Senior Tories accused Boris Johnson of trying to torpedo Rishi Sunak’s bid to succeed him as prime minister – and of refusing to leave No 10 with good grace – as the leadership race descended into bitter infighting.
As a trio of cabinet ministers entered the contest last night, senior MPs said the battle now risked inflicting even more damage on the party than the fall of Margaret Thatcher more than three decades ago.
One party grandee accused Johnson of installing unsuitable MPs to middle-ranking and junior government posts when he knew he was on his way out “to cause maximum problems for his successor” who would inevitably have to sack most of them on taking office.
“Those appointments were the most appalling thing I have seen in politics,” said the senior source. “It was obviously a move to sabotage his successor’s first weeks in office.”
Another senior figure in the government added that Johnson was so incensed at the way he had been ousted, having won such a huge mandate at the 2019 general election, that he was now intent on exacting revenge on those he saw as responsible, and on influencing events wherever possible from the outside.
“This is not an administration that is going to go quietly. There is a lot of anger about how this all happened,” said the source. “It is clear that much of it will now focus on Rishi. It is all very Trumpian.”
A former vice-chairman of the 1922 committee of Conservative backbenchers, Sir Charles Walker, told the Observer that pleas for restraint were pointless because there was so much bad blood.
“People like me can say until we are blue in the face that the Conservative party should not tear itself apart, but our pleas will fall on deaf ears.
“Clearly the prime minister remains deeply bruised by the chancellor’s resignation. Rishi’s camp will have to soak up a lot of anger over the days to come. That will apply to whoever takes over.”
Meanwhile, Johnson allies warned the party it would soon regret ditching him and accused the candidates vying to replace him of being incapable of repeating his successes. They say Sunak, in particular, faces questions of “loyalty and propriety” and accuse him of plotting his leadership bid for months while publicly professing his loyalty.
On Saturday night , amid the succession turmoil, fresh allegations emerged that Johnson had lobbied for a job for a young woman who claims she was having a sexual relationship with him during his time as London mayor.
According to the Sunday Times, the appointment was blocked because Kit Malthouse, then a senior figure in City Hall and now a cabinet minister, suggested the pair had an inappropriately close relationship. Johnson is said to have admitted pushing her forward for a job when the woman, who remains anonymous, confronted him in 2017.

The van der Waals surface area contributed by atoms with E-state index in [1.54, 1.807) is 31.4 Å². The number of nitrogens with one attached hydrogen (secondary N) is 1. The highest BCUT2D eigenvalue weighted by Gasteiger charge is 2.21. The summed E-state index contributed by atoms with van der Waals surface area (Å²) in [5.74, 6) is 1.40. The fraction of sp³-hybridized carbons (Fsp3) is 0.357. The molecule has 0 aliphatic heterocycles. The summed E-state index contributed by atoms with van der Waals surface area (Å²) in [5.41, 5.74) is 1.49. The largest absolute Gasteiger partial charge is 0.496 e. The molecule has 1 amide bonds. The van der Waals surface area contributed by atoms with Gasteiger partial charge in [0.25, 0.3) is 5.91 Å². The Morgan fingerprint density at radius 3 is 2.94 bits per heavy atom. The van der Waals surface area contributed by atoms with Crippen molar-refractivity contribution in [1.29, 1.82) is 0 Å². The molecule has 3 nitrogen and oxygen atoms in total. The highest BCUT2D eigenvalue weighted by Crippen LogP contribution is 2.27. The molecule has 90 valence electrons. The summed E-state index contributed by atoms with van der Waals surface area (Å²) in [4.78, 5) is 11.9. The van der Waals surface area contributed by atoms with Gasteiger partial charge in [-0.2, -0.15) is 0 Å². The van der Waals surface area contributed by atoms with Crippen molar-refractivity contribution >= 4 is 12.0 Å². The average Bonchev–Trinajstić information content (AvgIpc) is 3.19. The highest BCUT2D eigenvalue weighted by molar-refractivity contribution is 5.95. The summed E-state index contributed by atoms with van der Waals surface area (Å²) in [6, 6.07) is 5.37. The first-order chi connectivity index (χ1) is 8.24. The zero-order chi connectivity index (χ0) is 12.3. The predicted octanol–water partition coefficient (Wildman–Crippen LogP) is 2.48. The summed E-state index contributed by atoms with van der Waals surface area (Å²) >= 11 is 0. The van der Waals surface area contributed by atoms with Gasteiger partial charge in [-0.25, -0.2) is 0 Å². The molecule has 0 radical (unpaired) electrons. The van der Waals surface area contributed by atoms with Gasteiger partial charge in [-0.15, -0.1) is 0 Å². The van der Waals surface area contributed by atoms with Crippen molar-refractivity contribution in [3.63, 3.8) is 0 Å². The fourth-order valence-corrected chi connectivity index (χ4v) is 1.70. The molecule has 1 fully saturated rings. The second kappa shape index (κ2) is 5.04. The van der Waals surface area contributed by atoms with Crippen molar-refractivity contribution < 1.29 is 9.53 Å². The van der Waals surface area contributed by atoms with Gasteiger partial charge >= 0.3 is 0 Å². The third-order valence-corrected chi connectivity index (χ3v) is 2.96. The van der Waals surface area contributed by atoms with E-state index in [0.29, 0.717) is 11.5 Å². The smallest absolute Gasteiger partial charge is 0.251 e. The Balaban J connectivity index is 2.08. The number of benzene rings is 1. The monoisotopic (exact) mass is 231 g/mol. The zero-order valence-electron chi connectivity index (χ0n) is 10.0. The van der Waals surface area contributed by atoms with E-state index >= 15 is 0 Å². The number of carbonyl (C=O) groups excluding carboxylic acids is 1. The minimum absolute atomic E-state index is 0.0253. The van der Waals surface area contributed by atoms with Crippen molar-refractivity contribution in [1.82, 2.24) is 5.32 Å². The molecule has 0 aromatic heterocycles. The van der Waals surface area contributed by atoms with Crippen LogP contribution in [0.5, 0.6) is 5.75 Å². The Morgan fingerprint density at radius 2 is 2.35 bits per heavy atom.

The claims follow reports last month that Johnson had tried to secure his wife, Carrie, a role as his chief of staff during his time as foreign secretary. The pair were having an affair at the time. He is also accused of helping an American businesswoman Jennifer Arcuri gain access to taxpayer-funded business trips after their affair in 2011.
Foreign secretary Liz Truss, transport secretary Grant Shapps and the new chancellor, Nadhim Zahawi, all entered the leadership contest on Saturday night, alongside Sunak, the attorney general Suella Braverman, ex-minister Kemi Badenoch and the chair of the foreign affairs select committee, Tom Tugendhat.
Shapps said he would focus on the cost of living crisis, while Zahawi promised to lower taxes “for individuals, families and business”.
The chancellor also stressed his “culture war” credentials, saying he would “focus on letting children be children, protecting them from damaging and inappropriate nonsense being forced on them by radical activists”.
Truss is expected to pledge to reverse the government’s recent national insurance rise when she officially launches her campaign this week.
Others expected to declare in the coming days include former cabinet ministers Sajid Javid and Jeremy Hunt. Supporters of trade minister Penny Mordaunt are urging her to declare, while the defence secretary Ben Wallace – one of the bookies’ early favourites – said on Saturday that he would not be throwing his hat into the ring.
The chair of the 1922 committee, Sir Graham Brady, will meet senior MP colleagues and members of the party’s board on Monday to decide how the contest will proceed. They are expected to agree a timetable that will see the number of candidates whittled down to two in a series of votes by MPs over the coming fortnight. Then there will be a programme of hustings for the final two, leading to a vote by party members, and the announcement of a new leader and prime minister in early September.
According to the latest Opinium poll for the Observer, Sunak is the favourite among people who voted Conservative at the last general election. Some 55.4% said he would be a good prime minister. Javid was in second place on 50.5%.
Those close to Johnson are struggling to decide which candidate they should back. “People are trying to work this out at the moment, the field is muddied by so many unrealistic candidates,” said one.
“There is a strong concern in what you might call the pro-Boris camp of certain candidates – some, perfectly reasonably, have never bought into what Boris was trying to do.
“Then there are those who have been running leadership campaigns from within the cabinet for some time, which is an act of the highest disloyalty. If you’re that far gone in terms of your support to the prime minister, you ought to have resigned months ago. I think that raises a fundamental question of loyalty and, indeed, of propriety.”
Johnson loyalists will look at any potential campaign by the home secretary, Priti Patel, as well as Truss and Zahawi, before deciding who to back. Another Johnson supporter said “buyer’s remorse” was already beginning to grow among those who had helped to topple Johnson.